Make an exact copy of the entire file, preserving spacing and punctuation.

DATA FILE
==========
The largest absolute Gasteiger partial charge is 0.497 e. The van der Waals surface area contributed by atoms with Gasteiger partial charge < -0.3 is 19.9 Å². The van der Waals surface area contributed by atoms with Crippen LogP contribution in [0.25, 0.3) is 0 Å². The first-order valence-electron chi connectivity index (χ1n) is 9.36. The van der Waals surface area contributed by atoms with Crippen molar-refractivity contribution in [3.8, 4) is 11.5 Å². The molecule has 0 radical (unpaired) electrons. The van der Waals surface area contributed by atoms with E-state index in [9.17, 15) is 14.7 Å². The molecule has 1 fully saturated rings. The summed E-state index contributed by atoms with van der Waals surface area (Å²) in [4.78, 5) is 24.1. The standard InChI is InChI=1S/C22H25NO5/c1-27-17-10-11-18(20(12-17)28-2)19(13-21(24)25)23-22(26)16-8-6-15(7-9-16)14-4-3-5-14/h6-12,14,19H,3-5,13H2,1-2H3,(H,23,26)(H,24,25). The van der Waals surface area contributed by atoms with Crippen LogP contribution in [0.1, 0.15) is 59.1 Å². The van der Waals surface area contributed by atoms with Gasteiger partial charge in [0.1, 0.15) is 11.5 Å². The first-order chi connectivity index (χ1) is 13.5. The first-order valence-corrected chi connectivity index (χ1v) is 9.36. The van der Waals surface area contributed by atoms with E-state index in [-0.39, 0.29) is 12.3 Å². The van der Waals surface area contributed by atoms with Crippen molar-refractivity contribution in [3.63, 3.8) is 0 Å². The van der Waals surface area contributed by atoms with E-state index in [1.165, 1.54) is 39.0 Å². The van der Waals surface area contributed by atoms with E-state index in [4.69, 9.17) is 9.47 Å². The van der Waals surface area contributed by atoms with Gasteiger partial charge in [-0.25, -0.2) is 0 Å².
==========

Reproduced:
The largest absolute Gasteiger partial charge is 0.497 e. The van der Waals surface area contributed by atoms with Gasteiger partial charge < -0.3 is 19.9 Å². The van der Waals surface area contributed by atoms with Crippen LogP contribution in [0.25, 0.3) is 0 Å². The first-order valence-electron chi connectivity index (χ1n) is 9.36. The van der Waals surface area contributed by atoms with Crippen molar-refractivity contribution in [3.8, 4) is 11.5 Å². The molecule has 0 radical (unpaired) electrons. The van der Waals surface area contributed by atoms with E-state index in [9.17, 15) is 14.7 Å². The molecule has 1 fully saturated rings. The summed E-state index contributed by atoms with van der Waals surface area (Å²) in [4.78, 5) is 24.1. The standard InChI is InChI=1S/C22H25NO5/c1-27-17-10-11-18(20(12-17)28-2)19(13-21(24)25)23-22(26)16-8-6-15(7-9-16)14-4-3-5-14/h6-12,14,19H,3-5,13H2,1-2H3,(H,23,26)(H,24,25). The van der Waals surface area contributed by atoms with Crippen LogP contribution in [0.1, 0.15) is 59.1 Å². The van der Waals surface area contributed by atoms with Gasteiger partial charge in [0.1, 0.15) is 11.5 Å². The first-order chi connectivity index (χ1) is 13.5. The first-order valence-corrected chi connectivity index (χ1v) is 9.36. The van der Waals surface area contributed by atoms with E-state index in [-0.39, 0.29) is 12.3 Å². The van der Waals surface area contributed by atoms with Crippen molar-refractivity contribution in [3.63, 3.8) is 0 Å². The van der Waals surface area contributed by atoms with E-state index in [1.165, 1.54) is 39.0 Å². The van der Waals surface area contributed by atoms with E-state index in [4.69, 9.17) is 9.47 Å². The van der Waals surface area contributed by atoms with Gasteiger partial charge in [-0.25, -0.2) is 0 Å².